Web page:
Ottawa

VeloGO a no-show after bike rack offer ran out, NCC says

Communication with VeloGO broke down after the National Capital Commission reminded the bike-sharing company it could no longer have free use of the NCC's bike racks around Ottawa and Gatineau, the Crown corporation said Monday.

Bike rental service confirms it's not returning to Ottawa-Gatineau this summer

A VeloGO bike is seen parked on an Ottawa sidewalk on July 3, 2018. The bike-sharing service won't be back this year. (Andrew Foote/CBC)

Communication with VeloGO broke down after the National Capital Commission reminded the bike-sharing company it could no longer have free use of the NCC's bike racks around Ottawa and Gatineau, the Crown corporation said Monday.

The NCC's explanation followed a tweet by VeloGO on Saturday explaining it would not be returning to the capital because its "contract with the NCC has expired."

Last week, in a brief telephone conversation with Radio-Canada, an official with CycleHop, the Miami-based company that owns and operates VeloGO, confirmed it wouldn't be operating in the capital this summer.

The official declined to explain why. On Twitter, VeloGO indicated it hopes to return to Ottawa-Gatineau next summer.

In an email on Monday, NCC spokesperson Jean Wolff wrote that in 2014, when CycleHop bought Bixi, the NCC's bike-sharing pilot project, the NCC offered to help the company get started by loaning it 25 docking stations for free. The offer was only for five years, however, and ran out in 2018.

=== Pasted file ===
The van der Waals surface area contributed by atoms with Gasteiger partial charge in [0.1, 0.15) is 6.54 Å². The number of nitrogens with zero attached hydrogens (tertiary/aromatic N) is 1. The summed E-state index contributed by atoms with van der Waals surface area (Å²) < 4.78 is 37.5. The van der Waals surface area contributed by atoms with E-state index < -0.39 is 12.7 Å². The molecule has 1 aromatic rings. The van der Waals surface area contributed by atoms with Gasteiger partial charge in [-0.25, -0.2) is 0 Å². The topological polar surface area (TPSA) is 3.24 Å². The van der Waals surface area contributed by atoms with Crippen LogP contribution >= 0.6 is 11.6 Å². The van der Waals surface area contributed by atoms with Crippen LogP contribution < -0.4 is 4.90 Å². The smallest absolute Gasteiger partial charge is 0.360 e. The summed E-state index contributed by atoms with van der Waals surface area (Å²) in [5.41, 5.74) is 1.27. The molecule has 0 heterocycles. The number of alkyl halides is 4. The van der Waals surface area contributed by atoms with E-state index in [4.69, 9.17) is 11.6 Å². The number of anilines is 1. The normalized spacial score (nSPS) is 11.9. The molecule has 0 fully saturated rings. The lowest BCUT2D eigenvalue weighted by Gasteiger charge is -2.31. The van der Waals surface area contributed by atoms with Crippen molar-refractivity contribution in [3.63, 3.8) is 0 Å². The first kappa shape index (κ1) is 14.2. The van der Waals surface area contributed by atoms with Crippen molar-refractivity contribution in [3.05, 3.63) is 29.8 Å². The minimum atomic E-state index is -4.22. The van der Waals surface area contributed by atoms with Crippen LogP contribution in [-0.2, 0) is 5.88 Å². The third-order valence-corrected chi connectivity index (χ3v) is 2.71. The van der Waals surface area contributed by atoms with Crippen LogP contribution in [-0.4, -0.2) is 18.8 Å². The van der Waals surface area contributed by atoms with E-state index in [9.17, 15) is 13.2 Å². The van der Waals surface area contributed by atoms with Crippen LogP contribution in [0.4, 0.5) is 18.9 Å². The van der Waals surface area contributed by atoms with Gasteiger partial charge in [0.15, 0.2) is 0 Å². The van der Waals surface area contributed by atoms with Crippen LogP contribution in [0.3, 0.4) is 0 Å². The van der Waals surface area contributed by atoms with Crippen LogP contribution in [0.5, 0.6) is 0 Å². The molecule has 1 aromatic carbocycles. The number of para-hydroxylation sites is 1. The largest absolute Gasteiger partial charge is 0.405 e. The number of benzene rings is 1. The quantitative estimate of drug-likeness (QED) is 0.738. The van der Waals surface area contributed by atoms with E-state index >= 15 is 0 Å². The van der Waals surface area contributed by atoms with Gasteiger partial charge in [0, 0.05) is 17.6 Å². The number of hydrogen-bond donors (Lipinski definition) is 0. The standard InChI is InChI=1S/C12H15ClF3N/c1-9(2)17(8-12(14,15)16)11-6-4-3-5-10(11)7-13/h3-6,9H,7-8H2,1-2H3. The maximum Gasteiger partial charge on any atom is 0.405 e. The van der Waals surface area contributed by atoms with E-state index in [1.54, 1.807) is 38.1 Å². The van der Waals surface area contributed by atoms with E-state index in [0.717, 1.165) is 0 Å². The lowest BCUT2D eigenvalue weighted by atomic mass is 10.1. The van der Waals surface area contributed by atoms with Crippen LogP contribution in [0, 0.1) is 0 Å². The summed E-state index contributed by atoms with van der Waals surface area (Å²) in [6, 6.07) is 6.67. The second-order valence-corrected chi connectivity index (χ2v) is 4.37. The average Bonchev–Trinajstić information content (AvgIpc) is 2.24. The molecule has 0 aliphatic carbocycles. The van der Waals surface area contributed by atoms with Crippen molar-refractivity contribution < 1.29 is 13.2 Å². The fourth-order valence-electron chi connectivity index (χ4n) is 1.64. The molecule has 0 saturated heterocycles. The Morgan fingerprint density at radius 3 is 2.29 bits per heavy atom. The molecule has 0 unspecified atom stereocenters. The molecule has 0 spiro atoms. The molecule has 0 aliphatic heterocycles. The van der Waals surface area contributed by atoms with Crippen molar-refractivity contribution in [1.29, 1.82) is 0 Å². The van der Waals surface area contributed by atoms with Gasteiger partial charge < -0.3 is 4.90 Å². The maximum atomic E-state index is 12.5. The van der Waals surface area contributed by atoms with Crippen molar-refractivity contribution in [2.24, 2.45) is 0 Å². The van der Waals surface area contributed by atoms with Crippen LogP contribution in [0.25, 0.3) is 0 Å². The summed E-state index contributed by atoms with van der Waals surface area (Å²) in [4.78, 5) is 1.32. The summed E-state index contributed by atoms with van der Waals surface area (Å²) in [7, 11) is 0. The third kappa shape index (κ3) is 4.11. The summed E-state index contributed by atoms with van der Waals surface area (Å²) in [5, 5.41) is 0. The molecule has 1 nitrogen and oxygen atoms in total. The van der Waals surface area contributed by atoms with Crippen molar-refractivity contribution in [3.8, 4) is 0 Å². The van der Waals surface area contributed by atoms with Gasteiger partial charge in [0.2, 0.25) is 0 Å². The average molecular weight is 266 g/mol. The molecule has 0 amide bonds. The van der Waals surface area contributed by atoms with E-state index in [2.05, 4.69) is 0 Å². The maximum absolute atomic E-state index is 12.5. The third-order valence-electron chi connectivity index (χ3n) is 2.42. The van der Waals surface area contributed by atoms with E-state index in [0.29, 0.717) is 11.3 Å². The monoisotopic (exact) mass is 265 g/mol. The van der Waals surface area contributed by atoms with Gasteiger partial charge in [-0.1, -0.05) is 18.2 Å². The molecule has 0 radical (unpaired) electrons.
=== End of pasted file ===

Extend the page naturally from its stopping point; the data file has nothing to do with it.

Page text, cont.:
"Last fall, the NCC gave notice to CycleHop/VeloGo that the five-year period was coming to an end and that would not be extended," Wolff wrote.

Wolff said the NCC tried to get in touch with the company this spring, but was unsuccessful. He said officials from the cities of Ottawa and Gatineau were likewise unsuccessful.

We'll hear the case from @spotmaticfan of @bikeOttawa for making it part of the city's public trasnit system 8:05

New model introduced last year

The VeloGO service launched with a brief preview in 2014, then operated in Ottawa-Gatineau for the next four summers. The company said it had about 300 bikes in the capital and had plans to increase its fleet to about 500.

It began with a "hub" model where riders rented bikes at a per-minute rate, then return them to stations scattered throughout the core.

Last year, the company switched to a different model where riders using a GPS-enabled app could pick up and drop off the bikes practically anywhere, similar to bike- and scooter-sharing services in other major cities.

It's not clear what, if anything, the NCC's decision to stop loaning its bike racks to VeloGO had on the company's decision not to return this year.

Money left on app

Some VeloGO users told Radio-Canada last week that they still had money left on their app from last year.

I was a bit surprised, and I want to know if we'll be reimbursed.- Nicolas Thibodeau

"I was a bit surprised, and I want to know if we'll be reimbursed," said Nicolas Thibodeau in French.

Daniel Varin, president of cycling advocacy group Action vélo Outaouais, said a thriving bike-sharing service can be part of a public transit network.

"They can be part of multi-modal solutions to our [traffic] problems," Varin said in French. "We want to give people different [transportation] choices."

The landlord of VeloGO's Carruthers Avenue offices told Radio-Canada he didn't know if the company is renewing its lease.

VeloGO bikes are still available in other cities including Vancouver, which signed a five-year contract with the company.

With files from Radio-Canada's Pascale Langlois

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